The thus processed samples were evaluated for photographic characteristics in the same manner as in Example 1, and the results obtained are shown in Table B below. In Table B, the sensitivity of Sample 101 was taken as 100 (standard).

                                  TABLE B__________________________________________________________________________                              Relative Dens.Sample          High boiling point                       Fog    sensitivity *5                                       of Shoulder *6No. Coupler     organic solvent                       (I)                          (II)                              (I) (II) (I) (II)   Remark__________________________________________________________________________101 M-6         P-8         0.09                          0.09                              100 101  2.42                                           2.45102 "           P-36        0.09                          0.09                              110 112  2.48                                           2.52103 "           P-30        0.09                          0.09                              101 102  2.44                                           2.47104 M-37        P-8         0.10                          0.10                              105 106  2.51                                           2.54   Invention105 "           P-36        0.10                          0.10                              116 117  2.59                                           2.63106 "           P-30        0.10                          0.10                              107 108  2.56                                           2.60107 M-6         Comparative high boiling                       0.09                          0.09                              93  98   2.30                                           2.43           point organic solvent *4                                                  Comparison108 M-37        Comparative high boiling                       0.09                          0.09                              97  104  2.41                                           2.55           point organic solvent *4109 Comparative Coupler *1           P-8         0.09                          0.09                              90  95   2.24                                           2.33110 Comparative Coupler *.sup. 1           P-36        0.09                          0.09                              91  96   2.27                                           2.37111 Comparative Coupler *2           P-8         0.12                          0.13                              104 111  2.46                                           2.52112 Comparative Coupler *2           P-36        0.13                          0.14                              113 121  2.53                                           2.59   Comparison113 Comparative Coupler *3           P-8         0.09                          0.09                              86  92   2.02                                           2.19114 Comparative Coupler *3           P-36        0.09                          0.09                              88  95   2.11                                           2.30115 Comparative Coupler *1           Comparative high boiling                       0.09                          0.09                              82  89   1.93                                           2.21           point organic solvent *4116 Comparative Coupler *2           Comparative high boiling                       0.09                          0.09                              93  103  2.32                                           2.50           point organic solvent *4          Comparison117 Comparative Coupler *3           Comparative high boiling                       0.09                          0.09                              75  83   1.77                                           1.98           point organic solvent *4__________________________________________________________________________ *5, *6: As disclosed in Example 1 *1-* 4: As disclosed in the foot note of Table A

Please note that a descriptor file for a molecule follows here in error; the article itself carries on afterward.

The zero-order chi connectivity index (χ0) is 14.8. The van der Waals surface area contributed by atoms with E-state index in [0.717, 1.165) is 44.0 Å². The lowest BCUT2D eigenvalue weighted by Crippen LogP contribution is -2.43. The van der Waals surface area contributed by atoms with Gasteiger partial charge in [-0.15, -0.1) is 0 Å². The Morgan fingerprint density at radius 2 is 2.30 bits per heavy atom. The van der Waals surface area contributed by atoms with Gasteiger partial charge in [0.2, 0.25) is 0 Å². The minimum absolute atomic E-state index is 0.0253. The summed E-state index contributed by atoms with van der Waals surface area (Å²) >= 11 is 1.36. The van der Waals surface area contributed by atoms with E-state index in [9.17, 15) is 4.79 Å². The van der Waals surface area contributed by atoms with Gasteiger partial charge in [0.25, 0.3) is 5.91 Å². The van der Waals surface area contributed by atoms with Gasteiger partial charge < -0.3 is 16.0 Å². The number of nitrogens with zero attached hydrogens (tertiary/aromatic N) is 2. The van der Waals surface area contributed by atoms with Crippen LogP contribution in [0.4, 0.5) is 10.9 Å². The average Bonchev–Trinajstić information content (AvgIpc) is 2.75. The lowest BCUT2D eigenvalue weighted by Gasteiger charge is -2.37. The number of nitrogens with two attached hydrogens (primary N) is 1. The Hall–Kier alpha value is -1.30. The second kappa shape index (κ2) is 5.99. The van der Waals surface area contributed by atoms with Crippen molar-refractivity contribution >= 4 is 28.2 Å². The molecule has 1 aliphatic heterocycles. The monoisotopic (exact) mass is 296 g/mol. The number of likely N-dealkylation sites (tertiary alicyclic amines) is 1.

It can be seen from Table B above that a combination of the coupler and the high boiling point organic solvent according to the present invention exhibits little variety on the photographic charcateristics, particularly in a sensitivity and gradation in color density at shoulder, comparing with of the comparative couplers and comparative high boiling point organic solvents (having low dielectric constant and low viscosity).